ESPE Abstracts (2016) 86 P-P2-971

Youngest Known Case of Autoimmune Thyroiditis Causing Hyperthyroidism in a Down's Syndrome Toddler

Parissa Salemi


Hofsta Northwell School of Medicine, New Hyde Park, New York, USA


Background: The frequency of thyroid disease is elevated in patients with Down’s syndrome starting in the newborn period where it is 0.7% (28× more frequent than in the general population). Most commonly, thyroid dysfunction in Downs Syndrome includes primary hypothyroidism, pituitary–hypothalamic hypothyroidism, TBG deficiency and chronic lymphocytic thyroiditis. The incidence of Grave’s disease is believed to be between 0.1 and 3 per 100 000 children in the general population. Autoimmune thyroid disease is uncommon in young children with Down’s syndrome less than 8 years of age with hyperthyroidism being quite rare.

Objective and hypotheses: To determine if yearly screening labs done on a 15 month old female with Down’s syndrome who has a strong family history of autoimmune thyroid disease with initial lab values of TSH=5.77 and FT4=1.77 is due to Hashimoto’s thyrotoxicosis, Grave’s hyperthyroidism or transient. My hypothesis was that this was due to autoimmune thyroiditis given the elevated FT4 and strong family history.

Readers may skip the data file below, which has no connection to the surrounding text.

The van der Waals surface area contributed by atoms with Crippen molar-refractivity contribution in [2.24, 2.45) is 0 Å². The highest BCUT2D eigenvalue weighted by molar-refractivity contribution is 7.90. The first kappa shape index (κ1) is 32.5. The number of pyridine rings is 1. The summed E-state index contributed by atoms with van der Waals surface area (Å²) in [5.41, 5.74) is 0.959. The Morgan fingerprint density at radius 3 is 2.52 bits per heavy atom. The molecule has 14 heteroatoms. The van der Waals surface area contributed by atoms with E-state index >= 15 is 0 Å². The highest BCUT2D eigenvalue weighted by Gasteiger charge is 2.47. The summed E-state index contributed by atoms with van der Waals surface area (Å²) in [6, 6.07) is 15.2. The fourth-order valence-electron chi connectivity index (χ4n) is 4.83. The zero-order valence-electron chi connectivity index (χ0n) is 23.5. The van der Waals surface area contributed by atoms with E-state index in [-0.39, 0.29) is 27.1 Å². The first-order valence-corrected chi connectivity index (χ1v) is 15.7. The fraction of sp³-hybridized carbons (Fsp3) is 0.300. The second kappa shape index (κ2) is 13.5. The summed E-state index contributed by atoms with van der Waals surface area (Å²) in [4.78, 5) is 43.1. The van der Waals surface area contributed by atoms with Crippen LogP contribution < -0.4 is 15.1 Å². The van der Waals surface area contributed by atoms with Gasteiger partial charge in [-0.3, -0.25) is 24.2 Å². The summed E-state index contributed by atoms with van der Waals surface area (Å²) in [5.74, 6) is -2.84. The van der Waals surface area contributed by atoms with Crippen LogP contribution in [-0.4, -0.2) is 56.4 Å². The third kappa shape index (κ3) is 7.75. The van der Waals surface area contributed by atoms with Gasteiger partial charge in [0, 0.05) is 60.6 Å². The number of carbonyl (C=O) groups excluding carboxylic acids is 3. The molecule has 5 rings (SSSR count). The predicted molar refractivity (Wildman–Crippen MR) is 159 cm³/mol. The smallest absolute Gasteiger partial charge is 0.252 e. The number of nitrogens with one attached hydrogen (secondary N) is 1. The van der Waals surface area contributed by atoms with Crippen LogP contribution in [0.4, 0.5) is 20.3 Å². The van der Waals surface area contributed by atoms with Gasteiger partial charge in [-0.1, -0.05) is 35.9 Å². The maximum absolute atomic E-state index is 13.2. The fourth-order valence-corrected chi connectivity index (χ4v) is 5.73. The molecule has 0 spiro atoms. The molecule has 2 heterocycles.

Method: To obtain thyroid stimulating immunoglobulins, thyroglobulin antibodies and thyroid peroxidase antibodies and to observe TSH and FT4 over time for progression.

Results: Lost to follow up until age 21 months when labs obtained: TSH=<0.001 μU/ml, FT4=2.25 ng/dl (nl<1.6), TT3=215 ng/dl (High), TT4=16.4 μg/dl (4.5–12.0), TGAB<20 IU/ml, TPO AB=167 IU/ml (nl<9), TSI=284 (nl<140). Patient started on methimazole 2.5 mg qd with labs 2 weeks later showing a TSH<0.001 and FT4 of 2.52. Methimazole increased to 5 mg qd.

Conclusion: Given progression of hyperthyroidism over a 6.5 month time course even after starting on methimazole, in a patient with highly positive TSI antibodies, this is very likely to be autoimmune hyperthyroidism caused by Grave’s disease. To my knowledge, this is the youngest known patient with DS to have autoimmune hyperthyroidism to date. Family history of autoimmune disease may make DS patients even more susceptible to development of autoimmune thyroiditis at an earlier age.

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